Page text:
But pro-nuclear types say, while they will find the leak, the radiation leaking out isn't dangerous to anyone, so it's really no big deal.

But others wonder why, if it's no big deal, radiation is contaminating the ocean, seafood, the countryside, produce and livestock, and the air, and because of that, several countries have stopped imports from Japan, and the Japanese government is asking its own citizens to avoid certain foodstuffs.

But TEPCO and pro-nuclear people swear it's all precautionary, and it's based on uneducated hyperbole.

But some suggest that over the next years, there will very likely be a discernible rise in certain types of cancer and birth defects for those in the affected area.

But the pro-nuclear types will swear there is absolutely no correlation between those cancers and birth defects and the Fukushima incident.

And the status quo will be maintained, for corporate profits must be sustained.
Member Since: November 8, 2009 Posts: 4 Comments: 13537
hi gro- can't handle links here at work]

reading little hints and rumors...things ain't so good as they want us to believe?
Member Since: August 13, 2005 Posts: 166 Comments: 25936
Quoting Grothar:
I hope those new readings at the plant in Japan are incorrect. There have been many conflicting reports this morning. I would think that by this time, they would be a little more forthcoming about the real situation. This is no time for them to be playing games.


Exactly. I remember the U.S. said that the situation is worse than Japan is letting on last week. Japan needs to step up and say the whole truth and nothing but it.
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If the GFS were to pan out, Florida would get some decent rain. More severe for us though...Link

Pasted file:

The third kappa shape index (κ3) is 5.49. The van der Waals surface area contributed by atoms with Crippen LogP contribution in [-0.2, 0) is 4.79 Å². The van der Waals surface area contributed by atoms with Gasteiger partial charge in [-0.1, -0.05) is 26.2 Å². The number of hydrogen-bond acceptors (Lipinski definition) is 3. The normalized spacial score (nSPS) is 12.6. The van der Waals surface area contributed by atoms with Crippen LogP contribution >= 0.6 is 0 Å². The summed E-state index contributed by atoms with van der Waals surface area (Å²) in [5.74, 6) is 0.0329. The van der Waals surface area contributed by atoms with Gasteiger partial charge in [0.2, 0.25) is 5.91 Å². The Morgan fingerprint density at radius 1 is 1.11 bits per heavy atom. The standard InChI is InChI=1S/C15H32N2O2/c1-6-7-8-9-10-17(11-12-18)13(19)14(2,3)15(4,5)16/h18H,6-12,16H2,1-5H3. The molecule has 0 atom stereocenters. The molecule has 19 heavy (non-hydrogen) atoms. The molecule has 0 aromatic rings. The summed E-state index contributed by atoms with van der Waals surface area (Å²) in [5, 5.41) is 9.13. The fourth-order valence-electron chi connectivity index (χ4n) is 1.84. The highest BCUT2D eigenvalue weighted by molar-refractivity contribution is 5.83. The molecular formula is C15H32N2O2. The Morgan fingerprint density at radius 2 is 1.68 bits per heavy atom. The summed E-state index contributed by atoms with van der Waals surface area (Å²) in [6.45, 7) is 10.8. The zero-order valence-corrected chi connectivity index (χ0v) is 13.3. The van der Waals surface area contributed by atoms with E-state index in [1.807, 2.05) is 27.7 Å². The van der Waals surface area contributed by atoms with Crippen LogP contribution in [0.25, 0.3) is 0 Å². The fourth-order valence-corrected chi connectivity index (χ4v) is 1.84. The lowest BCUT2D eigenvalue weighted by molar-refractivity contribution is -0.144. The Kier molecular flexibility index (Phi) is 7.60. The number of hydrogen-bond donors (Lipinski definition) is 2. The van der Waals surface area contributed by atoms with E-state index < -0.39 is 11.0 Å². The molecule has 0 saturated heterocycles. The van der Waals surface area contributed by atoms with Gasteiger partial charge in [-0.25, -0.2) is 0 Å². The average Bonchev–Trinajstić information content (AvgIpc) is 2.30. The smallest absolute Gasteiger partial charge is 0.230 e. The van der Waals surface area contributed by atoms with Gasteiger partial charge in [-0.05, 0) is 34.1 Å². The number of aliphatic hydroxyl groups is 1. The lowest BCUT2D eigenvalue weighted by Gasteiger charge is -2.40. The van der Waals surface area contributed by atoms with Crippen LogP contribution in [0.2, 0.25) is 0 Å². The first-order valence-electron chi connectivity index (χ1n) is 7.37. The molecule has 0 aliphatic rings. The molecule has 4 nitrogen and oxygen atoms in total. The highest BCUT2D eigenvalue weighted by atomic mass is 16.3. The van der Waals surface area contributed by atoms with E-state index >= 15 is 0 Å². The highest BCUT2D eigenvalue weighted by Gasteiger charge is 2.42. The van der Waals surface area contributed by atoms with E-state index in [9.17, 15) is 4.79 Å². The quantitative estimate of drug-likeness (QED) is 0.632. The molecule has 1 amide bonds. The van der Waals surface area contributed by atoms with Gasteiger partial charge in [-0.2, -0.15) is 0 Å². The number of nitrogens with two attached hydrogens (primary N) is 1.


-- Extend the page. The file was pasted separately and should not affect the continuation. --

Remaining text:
Member Since: September 27, 2007 Posts: 1 Comments: 21227
Quoting cat5hurricane:

Which readings, Gro?


This one!

Link
Member Since: July 17, 2009 Posts: 71 Comments: 26150
Link............ NOGAPS has rain for Florida...
Member Since: September 27, 2007 Posts: 1 Comments: 21227
I hope those new readings at the plant in Japan are incorrect. There have been many conflicting reports this morning. I would think that by this time, they would be a little more forthcoming about the real situation. This is no time for them to be playing games.
Member Since: July 17, 2009 Posts: 71 Comments: 26150
Quoting RastaSteve:
Look at this and this only goes thru Wednesday. Much more rain to follow after Wednesday and maybe a very significant severe wx event for FL next Friday. Could be a dangerous day for FL coming.

http://www.hpc.ncep.noaa.gov/qpf/p120i12.gif


Thank you wishcaster Jeff6941, CFLWX, MagicFan or any other banned name you have.
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Quoting Grothar:


How has the weather been by you hydrus? It really is very dry here. Haven't seen you on much.
Very busy..Way too many storms here. We have sustained major tree damage. Lost two from lightening strikes, and two more may have so much damage they may not survive..It is a bummer, they were nice trees...One Cherry, two Maples and a locust. I have one huge Poplar that was damaged but should pull through...At one time, this property had the largest poplar tree in area. It was killed by lightening 50 years ago. The stump is still there and is about 5 feet in diameter. Musta been a cool lookin tree..I am going to check some models and see if Florida will get some rain.
Member Since: September 27, 2007 Posts: 1 Comments: 21227
Quoting aspectre:
275 aspectre "Pure coincidence. NHK World had announced a full day ahead of time that it's various livestream partners would cease continuous webcasting on 3/25 at 24:00JST."
[below referring to a posted photo]
There are horrendous scenes of devastation... and then there are the surreal."

296 jeffs713 " o.O How exactly do you fix that?"